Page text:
Postman on Politics
Chief political reporter David Postman explores state, regional and national politics.
October 28, 2007 8:23 AM
Posted by David Postman
There's a niche to be filled in the governor's race: The straight talker. As of today, either Democrat Chris Gregoire or Republican challenger Dino Rossi could fill the spot. Neither seems ready, though.
In Rossi's long announcement speech last week there were plenty of specifics on issues that he says he'll focus on in his rematch against the governor. And in question time with reporters afterwards, he gave his thoughts on this year's crop of ballot measures.
But he wouldn't to tell reporters what he thought about the State Childrens Health Insurance Program, or S-CHIP, one of the most controversial political issues of recent weeks. The Stranger's Josh Feit asked the question and posted Rossi's answer on The Slog:
"I'm not in Congress. I didn't talk about health care in my speech. I gave you all lots of new stuff that you haven't had before. There's a lot to write about."
In fact, he did talk about health care in his speech. But he felt he had dished enough stuff already and wouldn't answer the question. What Rossi did say echoed his favorite response when asked about abortion in 2004:
"I'm not running for U.S. Supreme Court."
Of course you don't have to be on the Supreme Court to have an opinion about abortion and you don't have to be in Congress to have a position about S-CHIP. The state Legislature passed a bill expanding the program and it was signed by the governor, the job Rossi is, in fact, running for.
Knowing Rossi's position on S-CHIP would tell us something. Not only was it a chance to show a distinction between him and Gregoire, he would have to distinguish himself from some of his fellow Republicans. Does he stand with President Bush who thinks the bill was a step toward socialized medicine? Or is he more aligned with the likes of Congressman Dave Reichert, R-Auburn, who voted for the bill and to override Bush's veto, but talked of being "dismayed that both parties allowed an issue as important as children's health insurance to devolve into such a bitter, partisan battle." Either answer would have helped place Rossi on the political spectrum.
Don't misunderstand. I don't think candidates or politicians are required to answer questions. There's no First Amendment guarantee of that. And politicians should say "I don't know" more often. That's an answer, and sometimes the most honest. Rossi could have said he hadn't thought about it enough and would respond later. But instead he suggested the question was out of bounds, either because it should be asked only of Congressional candidates or because it was not an issue covered in his speech.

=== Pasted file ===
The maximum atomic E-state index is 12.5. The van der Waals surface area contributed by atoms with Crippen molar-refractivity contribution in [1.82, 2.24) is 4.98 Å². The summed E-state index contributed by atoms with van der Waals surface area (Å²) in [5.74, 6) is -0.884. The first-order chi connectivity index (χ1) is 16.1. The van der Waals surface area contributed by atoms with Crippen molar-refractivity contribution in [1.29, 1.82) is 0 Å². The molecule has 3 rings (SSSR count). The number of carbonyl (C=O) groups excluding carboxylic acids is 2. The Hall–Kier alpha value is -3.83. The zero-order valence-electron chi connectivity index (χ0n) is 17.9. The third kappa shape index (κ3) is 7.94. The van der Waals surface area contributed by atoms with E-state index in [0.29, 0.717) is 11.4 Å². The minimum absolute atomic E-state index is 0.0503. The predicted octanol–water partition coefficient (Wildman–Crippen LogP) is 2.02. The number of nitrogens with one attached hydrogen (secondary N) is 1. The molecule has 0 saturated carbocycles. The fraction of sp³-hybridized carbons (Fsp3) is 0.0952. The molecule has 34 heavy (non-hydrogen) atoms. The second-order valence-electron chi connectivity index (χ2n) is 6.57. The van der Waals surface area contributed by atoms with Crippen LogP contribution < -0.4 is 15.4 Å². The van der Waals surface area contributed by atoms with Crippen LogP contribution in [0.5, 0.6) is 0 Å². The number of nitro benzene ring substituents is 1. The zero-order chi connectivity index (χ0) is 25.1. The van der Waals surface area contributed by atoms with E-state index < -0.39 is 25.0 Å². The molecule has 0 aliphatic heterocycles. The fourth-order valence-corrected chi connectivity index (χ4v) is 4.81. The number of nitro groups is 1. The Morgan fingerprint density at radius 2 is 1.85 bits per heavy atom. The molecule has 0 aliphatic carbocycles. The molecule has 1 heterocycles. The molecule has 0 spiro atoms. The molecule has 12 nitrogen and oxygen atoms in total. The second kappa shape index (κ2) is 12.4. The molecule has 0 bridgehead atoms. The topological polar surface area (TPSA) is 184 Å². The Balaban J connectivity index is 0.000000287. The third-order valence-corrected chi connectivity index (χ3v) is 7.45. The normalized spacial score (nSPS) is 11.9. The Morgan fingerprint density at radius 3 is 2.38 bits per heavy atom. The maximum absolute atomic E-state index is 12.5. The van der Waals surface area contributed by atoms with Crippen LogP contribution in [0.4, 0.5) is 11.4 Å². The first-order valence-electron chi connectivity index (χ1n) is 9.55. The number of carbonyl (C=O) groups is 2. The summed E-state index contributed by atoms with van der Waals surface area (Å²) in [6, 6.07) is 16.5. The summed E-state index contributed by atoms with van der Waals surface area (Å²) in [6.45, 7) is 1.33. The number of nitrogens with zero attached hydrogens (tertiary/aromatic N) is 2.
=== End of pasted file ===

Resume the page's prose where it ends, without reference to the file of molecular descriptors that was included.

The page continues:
It was a missed opportunity to go beyond easy rhetoric.
It was also an opportunity because Gregoire sometimes has a hard time giving straight answers to easy questions. Thursday she was asked again if she was running for re-election.
"You know, if you can't tell how much I love this job;" but the sentence went unfinished.
"We can talk politics and we can talk campaigns after the Legislative session."
First off, the question shouldn't be asked any more. Of course she's running. And I don't understand why she doesn't say it, saying something like, "Of course I'm running. I love this job. I'm not going to be coy about this. I'm in. My family is ready to do this again. I have already raised $3 million from people who want me to stay another term and worry that my Republican opponent would undo the progress we've made. Of course I'm running. But I have to get busy with the 2008 Legislative session, and when that's over next spring I'll make a formal announcement and get back into campaign mode."
When she says we can talk politics and campaigns next spring, what she means is unless you have money to give her campaign now. She talks politics in fundraising solicitations and at her big-ticket fundraisers in both Washingtons.
She's created parallel worlds where the well-heeled talk politics with Candidate Gregoire while Governor Gregoire tells the masses she must stay above politics. Candidate Gregoire writes fundraising letters saying its shameful Republicans oppose health care. Governor Gregoire maintains children's health care is not a partisan issue.
When the cherry trees blossom around the Capitol next year she'll be ready to tell the rest of us why she wants a second term.
Until then, there's something we in the press corps can do to help. There's no need to ask the governor is she running for re-election. She is. She's filed the paperwork saying so with the Public Disclosure Commission. We don't need to be coy about this, either
The campaign is on.
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